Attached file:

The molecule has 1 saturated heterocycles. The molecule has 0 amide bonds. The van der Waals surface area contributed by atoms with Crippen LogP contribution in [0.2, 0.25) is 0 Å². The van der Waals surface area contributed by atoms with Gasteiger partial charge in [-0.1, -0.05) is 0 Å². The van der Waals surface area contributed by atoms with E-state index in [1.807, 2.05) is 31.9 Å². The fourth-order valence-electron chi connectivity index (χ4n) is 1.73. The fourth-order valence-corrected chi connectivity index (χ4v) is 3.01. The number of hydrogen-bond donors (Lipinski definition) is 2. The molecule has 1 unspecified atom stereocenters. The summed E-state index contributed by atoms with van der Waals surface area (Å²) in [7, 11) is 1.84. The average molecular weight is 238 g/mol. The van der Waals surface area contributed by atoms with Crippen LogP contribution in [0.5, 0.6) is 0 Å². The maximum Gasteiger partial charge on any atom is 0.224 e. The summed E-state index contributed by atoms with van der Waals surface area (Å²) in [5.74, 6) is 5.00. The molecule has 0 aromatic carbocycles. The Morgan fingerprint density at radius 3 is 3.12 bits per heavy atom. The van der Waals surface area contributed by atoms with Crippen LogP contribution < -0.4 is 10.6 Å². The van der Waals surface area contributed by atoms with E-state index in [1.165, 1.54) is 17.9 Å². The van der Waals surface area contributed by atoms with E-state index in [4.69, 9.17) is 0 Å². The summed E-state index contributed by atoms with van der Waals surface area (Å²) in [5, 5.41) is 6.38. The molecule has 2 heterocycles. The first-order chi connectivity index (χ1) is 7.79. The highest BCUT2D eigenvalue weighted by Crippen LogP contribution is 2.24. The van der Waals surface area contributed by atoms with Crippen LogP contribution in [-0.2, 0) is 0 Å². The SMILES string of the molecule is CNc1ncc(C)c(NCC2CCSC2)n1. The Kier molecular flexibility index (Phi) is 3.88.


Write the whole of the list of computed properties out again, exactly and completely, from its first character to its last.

The molecule has 1 saturated heterocycles. The molecule has 0 amide bonds. The van der Waals surface area contributed by atoms with Crippen LogP contribution in [0.2, 0.25) is 0 Å². The van der Waals surface area contributed by atoms with Gasteiger partial charge in [-0.1, -0.05) is 0 Å². The van der Waals surface area contributed by atoms with E-state index in [1.807, 2.05) is 31.9 Å². The fourth-order valence-electron chi connectivity index (χ4n) is 1.73. The fourth-order valence-corrected chi connectivity index (χ4v) is 3.01. The number of hydrogen-bond donors (Lipinski definition) is 2. The molecule has 1 unspecified atom stereocenters. The summed E-state index contributed by atoms with van der Waals surface area (Å²) in [7, 11) is 1.84. The average molecular weight is 238 g/mol. The van der Waals surface area contributed by atoms with Crippen LogP contribution in [0.5, 0.6) is 0 Å². The maximum Gasteiger partial charge on any atom is 0.224 e. The summed E-state index contributed by atoms with van der Waals surface area (Å²) in [5.74, 6) is 5.00. The molecule has 0 aromatic carbocycles. The Morgan fingerprint density at radius 3 is 3.12 bits per heavy atom. The van der Waals surface area contributed by atoms with Crippen LogP contribution < -0.4 is 10.6 Å². The van der Waals surface area contributed by atoms with E-state index in [1.165, 1.54) is 17.9 Å². The van der Waals surface area contributed by atoms with E-state index in [4.69, 9.17) is 0 Å². The summed E-state index contributed by atoms with van der Waals surface area (Å²) in [5, 5.41) is 6.38. The molecule has 2 heterocycles. The first-order chi connectivity index (χ1) is 7.79. The highest BCUT2D eigenvalue weighted by Crippen LogP contribution is 2.24. The van der Waals surface area contributed by atoms with Crippen LogP contribution in [-0.2, 0) is 0 Å². The SMILES string of the molecule is CNc1ncc(C)c(NCC2CCSC2)n1. The Kier molecular flexibility index (Phi) is 3.88.